Bika Ambon is a kind of cake from Indonesia. Made from ingredients such as tapioca and sago flour, eggs, sugar and coconut milk, Bika Ambon generally sold in pandan flavour, although now available also other flavors like banana, durian, cheese, chocolate.
Although the name contains the word “Ambon”, the name of an island and its largest city, Bika Ambon is widely known as the specialty cake of Medan in North Sumatra and often brought as a gift by those whom visited the city.
Nagasari is an traditional Indonesian street snack, it is make from sukun and the filling is banana. But if you want to make it more healthy, you can make it from tuber (ubi) and the filling still banana. Its more delicious i think 😀 just try!
Dadar Gulung is an Indonesian street snacks. The filling is coconut and you can added Java Sugar if you want, that will make it more delicious, so, just try it! and.. i prever you try it on “Sedap Alami”, it is a Healthy Restaurant, its located in Taman Permata Buana, Kebon Jeruk, Jakarta Barat, Indonesia and in Pesanggrahan, Jakarta Barat, Indonesia. So delicious, i’m sure about that :D!
Choco Banana is a street snack that usually sold when summer festival, you can have it in many variations of flavor, so don’t miss it when you are in Japan, especially if that is in summer season! :9
Soba is the Japanese name for buckwheat. It is synonymous with a type of thin noodle made from buckwheat flour, and in Japan can refer to any thin noodle (unlike thick wheat noodles, known as udon). Soba noodles are served either chilled with a dipping sauce, or in hot broth as a noodle soup. It takes three months for buckwheat to be ready for harvest, so it can be harvested four times a year, mainly in spring, summer, and autumn. In Japan, buckwheat is produced mainly in Hokkaido. Soba that is made with newly harvested buckwheat is called “shin-soba”. It is sweeter and more flavorful than regular soba.
In Japan, soba noodles are served in a variety of settings: they are a popular inexpensive fast food at railway stations throughout Japan, but are also served by expensive specialty restaurants. Markets sell dried noodles and men-tsuyu, or instant noodle broth, to make home preparation easy. Soba is the traditional noodle of choice for Tokyoites. This tradition originates from the Tokugawa period, when the population of Edo (Tokyo), being considerably wealthier than the rural poor, were more susceptible to beri beri due to their high consumption of white rice, which is low in thiamine. It was discovered that beri beri could be prevented by regularly eating thiamine-rich soba. In the Tokugawa era, every neighborhood had one or two soba establishments, many also serving sake, which functioned much like modern cafes where locals would stop for a casual meal. Soba is in best served if you eat it on New Year’s eve, so don’t miss it! 😀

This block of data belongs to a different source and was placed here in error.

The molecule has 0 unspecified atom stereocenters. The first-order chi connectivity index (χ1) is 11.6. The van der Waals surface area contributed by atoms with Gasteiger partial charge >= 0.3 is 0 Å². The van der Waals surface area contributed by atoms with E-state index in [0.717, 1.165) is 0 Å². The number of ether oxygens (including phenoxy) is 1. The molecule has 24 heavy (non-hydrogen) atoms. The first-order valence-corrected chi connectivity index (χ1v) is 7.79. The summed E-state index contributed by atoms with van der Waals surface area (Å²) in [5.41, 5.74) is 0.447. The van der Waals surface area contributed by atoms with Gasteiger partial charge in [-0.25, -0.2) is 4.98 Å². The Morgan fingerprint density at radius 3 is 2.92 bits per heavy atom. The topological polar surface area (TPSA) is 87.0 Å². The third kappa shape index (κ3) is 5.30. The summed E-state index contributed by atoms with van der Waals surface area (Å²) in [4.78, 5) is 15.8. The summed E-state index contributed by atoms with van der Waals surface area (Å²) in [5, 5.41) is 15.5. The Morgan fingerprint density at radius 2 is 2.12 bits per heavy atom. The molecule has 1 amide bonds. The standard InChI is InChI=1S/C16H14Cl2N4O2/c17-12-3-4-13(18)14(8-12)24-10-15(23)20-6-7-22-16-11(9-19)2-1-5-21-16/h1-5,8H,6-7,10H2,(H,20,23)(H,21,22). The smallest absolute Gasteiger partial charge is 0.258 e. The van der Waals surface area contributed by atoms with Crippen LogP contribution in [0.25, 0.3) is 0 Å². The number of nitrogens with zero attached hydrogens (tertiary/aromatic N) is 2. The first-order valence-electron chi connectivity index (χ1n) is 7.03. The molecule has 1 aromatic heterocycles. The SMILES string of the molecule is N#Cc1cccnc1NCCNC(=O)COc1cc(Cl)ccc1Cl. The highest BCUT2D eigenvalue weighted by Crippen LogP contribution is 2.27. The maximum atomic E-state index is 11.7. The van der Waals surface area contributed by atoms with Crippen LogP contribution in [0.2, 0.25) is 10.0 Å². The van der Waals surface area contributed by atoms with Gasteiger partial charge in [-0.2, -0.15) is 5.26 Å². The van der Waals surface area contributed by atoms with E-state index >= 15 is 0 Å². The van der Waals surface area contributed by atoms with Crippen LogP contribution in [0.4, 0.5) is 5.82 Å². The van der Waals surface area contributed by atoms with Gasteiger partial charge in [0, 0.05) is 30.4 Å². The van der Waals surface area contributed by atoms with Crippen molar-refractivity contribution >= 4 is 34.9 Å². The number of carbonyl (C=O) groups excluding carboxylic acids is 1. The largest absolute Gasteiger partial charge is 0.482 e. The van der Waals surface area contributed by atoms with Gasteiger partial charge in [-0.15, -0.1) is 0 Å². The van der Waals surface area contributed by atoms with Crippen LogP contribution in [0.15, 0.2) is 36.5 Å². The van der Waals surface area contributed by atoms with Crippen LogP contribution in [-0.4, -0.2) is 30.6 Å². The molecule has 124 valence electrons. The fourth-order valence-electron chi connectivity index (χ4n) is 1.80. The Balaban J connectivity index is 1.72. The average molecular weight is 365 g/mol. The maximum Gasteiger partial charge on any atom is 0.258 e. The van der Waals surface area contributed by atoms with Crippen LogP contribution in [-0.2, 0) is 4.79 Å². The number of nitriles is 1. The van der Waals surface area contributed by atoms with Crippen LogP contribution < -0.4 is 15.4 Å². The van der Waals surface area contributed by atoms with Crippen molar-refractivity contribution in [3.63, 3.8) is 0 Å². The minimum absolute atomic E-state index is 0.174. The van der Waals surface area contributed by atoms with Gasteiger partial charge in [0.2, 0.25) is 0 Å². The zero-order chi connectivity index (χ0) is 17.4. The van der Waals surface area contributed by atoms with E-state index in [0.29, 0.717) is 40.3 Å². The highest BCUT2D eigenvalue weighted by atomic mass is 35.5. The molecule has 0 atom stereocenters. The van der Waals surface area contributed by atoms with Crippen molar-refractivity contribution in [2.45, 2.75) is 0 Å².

Tempura is a Japanese dish of seafood or vegetables that have been battered and deep fried. Cooked bits of tempura are either eaten with dipping sauce, salted without sauce, or used to assemble other dishes. Tempura is commonly served with grated daikon and eaten hot immediately after frying. In Japan, it is often found in bowls of soba or udon soup often in the form of a shrimp, shiso leaf, or fritter. The most common sauce is tentsuyu sauce (roughly three parts dashi, one part mirin, and one part shoyu). Alternatively, tempura may be sprinkled with sea salt before eating. Mixtures of powdered green tea and salt or yuzu and salt are also used.
Kakiage is a type of tempura made with mixed vegetable strips, such as onion, carrot, and burdock, and sometimes including shrimp or squid, which are deep fried as small round fritters.
Tempura is also used in combination with other foods. When served over soba (buckwheat noodles), it is called tempura soba or tensoba. Tempura is also served as a donburi dish where tempura shrimp and vegetables are served over steamed rice in a bowl (tendon) and on top of udon soup (tempura udon).
Manjū is a popular traditional Japanese confection. There are many varieties of manjū, but most have an outside made from flour, rice powder and buckwheat and a filling of an (red bean paste), made from boiled azuki beans and sugar. They are boiled together again and kneaded. There are several varieties of bean paste used including koshian, tsubuan, and tsubushian.